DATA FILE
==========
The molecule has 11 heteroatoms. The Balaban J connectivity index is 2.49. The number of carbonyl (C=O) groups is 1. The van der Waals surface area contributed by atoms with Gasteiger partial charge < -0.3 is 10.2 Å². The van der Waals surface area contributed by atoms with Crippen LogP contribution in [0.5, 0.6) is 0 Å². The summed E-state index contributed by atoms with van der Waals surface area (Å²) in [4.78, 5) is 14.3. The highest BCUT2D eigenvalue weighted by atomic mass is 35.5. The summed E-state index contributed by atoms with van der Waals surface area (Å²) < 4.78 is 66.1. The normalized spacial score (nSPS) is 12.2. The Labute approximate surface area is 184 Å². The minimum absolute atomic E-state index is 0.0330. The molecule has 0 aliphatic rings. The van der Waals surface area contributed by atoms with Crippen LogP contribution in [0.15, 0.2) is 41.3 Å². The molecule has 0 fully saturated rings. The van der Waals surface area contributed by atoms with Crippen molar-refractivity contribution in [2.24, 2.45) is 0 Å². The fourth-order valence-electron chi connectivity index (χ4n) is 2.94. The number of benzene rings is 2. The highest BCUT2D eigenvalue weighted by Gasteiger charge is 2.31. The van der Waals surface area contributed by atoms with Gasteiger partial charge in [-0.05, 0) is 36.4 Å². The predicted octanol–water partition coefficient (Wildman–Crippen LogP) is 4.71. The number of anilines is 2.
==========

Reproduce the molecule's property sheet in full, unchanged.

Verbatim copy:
The molecule has 11 heteroatoms. The Balaban J connectivity index is 2.49. The number of carbonyl (C=O) groups is 1. The van der Waals surface area contributed by atoms with Gasteiger partial charge < -0.3 is 10.2 Å². The van der Waals surface area contributed by atoms with Crippen LogP contribution in [0.5, 0.6) is 0 Å². The summed E-state index contributed by atoms with van der Waals surface area (Å²) in [4.78, 5) is 14.3. The highest BCUT2D eigenvalue weighted by atomic mass is 35.5. The summed E-state index contributed by atoms with van der Waals surface area (Å²) < 4.78 is 66.1. The normalized spacial score (nSPS) is 12.2. The Labute approximate surface area is 184 Å². The minimum absolute atomic E-state index is 0.0330. The molecule has 0 aliphatic rings. The van der Waals surface area contributed by atoms with Crippen LogP contribution in [0.15, 0.2) is 41.3 Å². The molecule has 0 fully saturated rings. The van der Waals surface area contributed by atoms with Crippen molar-refractivity contribution in [2.24, 2.45) is 0 Å². The fourth-order valence-electron chi connectivity index (χ4n) is 2.94. The number of benzene rings is 2. The highest BCUT2D eigenvalue weighted by Gasteiger charge is 2.31. The van der Waals surface area contributed by atoms with Gasteiger partial charge in [-0.05, 0) is 36.4 Å². The predicted octanol–water partition coefficient (Wildman–Crippen LogP) is 4.71. The number of anilines is 2.